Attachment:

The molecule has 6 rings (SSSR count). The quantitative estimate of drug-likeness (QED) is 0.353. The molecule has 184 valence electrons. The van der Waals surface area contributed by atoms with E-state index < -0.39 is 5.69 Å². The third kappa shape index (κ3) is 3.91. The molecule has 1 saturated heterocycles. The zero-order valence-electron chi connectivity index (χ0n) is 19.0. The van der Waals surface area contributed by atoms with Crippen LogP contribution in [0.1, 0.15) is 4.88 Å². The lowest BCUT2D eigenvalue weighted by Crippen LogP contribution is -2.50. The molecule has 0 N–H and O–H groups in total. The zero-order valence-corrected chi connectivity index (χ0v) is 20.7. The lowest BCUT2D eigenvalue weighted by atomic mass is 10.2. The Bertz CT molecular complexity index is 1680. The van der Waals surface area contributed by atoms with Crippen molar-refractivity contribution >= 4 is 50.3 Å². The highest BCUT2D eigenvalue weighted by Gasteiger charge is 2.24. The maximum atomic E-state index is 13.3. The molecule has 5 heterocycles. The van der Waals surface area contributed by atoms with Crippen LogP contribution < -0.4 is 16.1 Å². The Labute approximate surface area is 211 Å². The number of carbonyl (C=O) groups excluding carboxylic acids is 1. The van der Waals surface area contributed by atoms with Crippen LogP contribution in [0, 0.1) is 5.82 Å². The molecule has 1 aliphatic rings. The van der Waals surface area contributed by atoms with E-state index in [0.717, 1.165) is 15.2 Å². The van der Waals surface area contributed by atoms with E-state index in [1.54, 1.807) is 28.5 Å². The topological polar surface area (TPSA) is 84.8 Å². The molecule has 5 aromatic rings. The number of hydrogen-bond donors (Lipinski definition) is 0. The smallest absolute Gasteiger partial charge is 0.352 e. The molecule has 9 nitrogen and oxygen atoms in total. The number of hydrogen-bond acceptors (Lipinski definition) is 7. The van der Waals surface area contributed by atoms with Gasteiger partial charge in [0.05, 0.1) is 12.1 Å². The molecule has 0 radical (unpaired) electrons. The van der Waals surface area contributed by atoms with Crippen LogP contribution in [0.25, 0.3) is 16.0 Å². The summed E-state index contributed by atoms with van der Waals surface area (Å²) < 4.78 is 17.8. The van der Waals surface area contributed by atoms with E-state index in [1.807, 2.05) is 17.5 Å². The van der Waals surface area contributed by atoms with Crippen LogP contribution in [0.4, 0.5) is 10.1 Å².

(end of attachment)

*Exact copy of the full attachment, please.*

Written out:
The molecule has 6 rings (SSSR count). The quantitative estimate of drug-likeness (QED) is 0.353. The molecule has 184 valence electrons. The van der Waals surface area contributed by atoms with E-state index < -0.39 is 5.69 Å². The third kappa shape index (κ3) is 3.91. The molecule has 1 saturated heterocycles. The zero-order valence-electron chi connectivity index (χ0n) is 19.0. The van der Waals surface area contributed by atoms with Crippen LogP contribution in [0.1, 0.15) is 4.88 Å². The lowest BCUT2D eigenvalue weighted by Crippen LogP contribution is -2.50. The molecule has 0 N–H and O–H groups in total. The zero-order valence-corrected chi connectivity index (χ0v) is 20.7. The lowest BCUT2D eigenvalue weighted by atomic mass is 10.2. The Bertz CT molecular complexity index is 1680. The van der Waals surface area contributed by atoms with Crippen molar-refractivity contribution >= 4 is 50.3 Å². The highest BCUT2D eigenvalue weighted by Gasteiger charge is 2.24. The maximum atomic E-state index is 13.3. The molecule has 5 heterocycles. The van der Waals surface area contributed by atoms with Crippen LogP contribution < -0.4 is 16.1 Å². The Labute approximate surface area is 211 Å². The number of carbonyl (C=O) groups excluding carboxylic acids is 1. The van der Waals surface area contributed by atoms with Crippen LogP contribution in [0, 0.1) is 5.82 Å². The molecule has 1 aliphatic rings. The van der Waals surface area contributed by atoms with E-state index in [0.717, 1.165) is 15.2 Å². The van der Waals surface area contributed by atoms with E-state index in [1.54, 1.807) is 28.5 Å². The topological polar surface area (TPSA) is 84.8 Å². The molecule has 5 aromatic rings. The number of hydrogen-bond donors (Lipinski definition) is 0. The smallest absolute Gasteiger partial charge is 0.352 e. The molecule has 9 nitrogen and oxygen atoms in total. The number of hydrogen-bond acceptors (Lipinski definition) is 7. The van der Waals surface area contributed by atoms with Gasteiger partial charge in [0.05, 0.1) is 12.1 Å². The molecule has 0 radical (unpaired) electrons. The van der Waals surface area contributed by atoms with Crippen LogP contribution in [0.25, 0.3) is 16.0 Å². The summed E-state index contributed by atoms with van der Waals surface area (Å²) < 4.78 is 17.8. The van der Waals surface area contributed by atoms with E-state index in [1.807, 2.05) is 17.5 Å². The van der Waals surface area contributed by atoms with Crippen LogP contribution in [0.4, 0.5) is 10.1 Å².